Cleveland High English teacher Patty Puckett recently participated in a five-day intensive primary resources program at the Library of Congress alongside hand-selected educators from across the country.
“I went thinking possibly I wouldn’t have as much access just because of the course I teach, but then I realized there [are] plenty [of primary resources],” Puckett said of the experience in Washington, D.C. “Just to get to be a part of a student’s day in every course would be a great way to open things up for them.”
More than 400 teachers applied for the opportunity to join the Library of Congress Teaching with Primary Sources Summer Teacher Institute. It is one of five summer institutes offered by the national library. Puckett studied for five days with 27 K-12 teachers.
In-house education specialists and subject-matter experts taught the participants how to effectively utilize primary sources in their daily lessons. A primary source is any document or physical object which was written or created during the time in question. The resources offer an inside glimpse into the thoughts and feelings of real people from a particular point in history.
Puckett was initially unsure whether or not she would find material for her English courses. She explained her first subject of the fall semester is British Literature with Shakespeare’s “Macbeth” being the first play in the line-up.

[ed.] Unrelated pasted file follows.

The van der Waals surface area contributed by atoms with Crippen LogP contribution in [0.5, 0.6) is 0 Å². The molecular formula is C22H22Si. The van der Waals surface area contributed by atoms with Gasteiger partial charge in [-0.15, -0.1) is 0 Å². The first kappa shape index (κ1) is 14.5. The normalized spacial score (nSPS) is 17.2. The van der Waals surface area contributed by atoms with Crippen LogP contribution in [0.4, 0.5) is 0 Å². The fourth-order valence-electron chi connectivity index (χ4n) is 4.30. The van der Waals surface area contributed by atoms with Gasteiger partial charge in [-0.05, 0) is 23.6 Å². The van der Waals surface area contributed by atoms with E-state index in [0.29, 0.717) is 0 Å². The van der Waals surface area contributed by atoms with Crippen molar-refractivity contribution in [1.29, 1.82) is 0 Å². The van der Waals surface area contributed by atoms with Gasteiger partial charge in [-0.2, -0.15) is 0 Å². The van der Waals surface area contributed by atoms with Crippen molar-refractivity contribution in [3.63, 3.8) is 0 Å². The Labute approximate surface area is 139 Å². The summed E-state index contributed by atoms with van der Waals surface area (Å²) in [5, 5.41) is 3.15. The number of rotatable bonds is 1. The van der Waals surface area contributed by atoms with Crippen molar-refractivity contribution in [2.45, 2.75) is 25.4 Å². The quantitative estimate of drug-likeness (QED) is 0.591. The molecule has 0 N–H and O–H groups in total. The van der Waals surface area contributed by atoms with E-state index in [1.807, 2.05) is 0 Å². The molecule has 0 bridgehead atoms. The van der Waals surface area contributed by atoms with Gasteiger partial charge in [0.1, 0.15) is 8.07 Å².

Puckett quickly discovered the millions of digitalized historical artifacts and documents preserved by the library did indeed offer resources for her subject matter.
“I was just working with newspapers, then I narrowed it to Shakespeare in Tennessee from 1863 to 1950-ish,” Puckett recalled. “Then I focused on Macbeth.”
She finally focused the search on references in Nashville, Knoxville and Athens papers from 1863 to 1950.
Puckett added, “It is kind of remarkable the number of mentions in ads of allusions to Macbeth.”
The teachers became the students during the five-day study spree, with a schedule so tight there were built-in study breaks. Participants in the program completed assignments their students will complete this academic year. Both group work and individual research and reflection further aided the teachers’ understanding of the material.
The goal of primary-source-based learning is to challenge students to engage with the material through probing questions, critical thinking and placing themselves in the individual’s shoes.
“One thing I thought was pretty fascinating were the songs,” Puckett said. “There is a lot that can be gleaned from a 100-year-old song. What were people selling? What were people buying? The issues that were happening were represented.”
Puckett will share her newfound knowledge with her colleagues at an in-service prior to the start of school. She will also talk at the professional learning community gathering held every other week during the school year. She said her intention is to spread the excitement about the teaching tool.
Those interested in learning more can contact Puckett through Cleveland High or examine the primary resources firsthand at www.loc.gov/teachers/.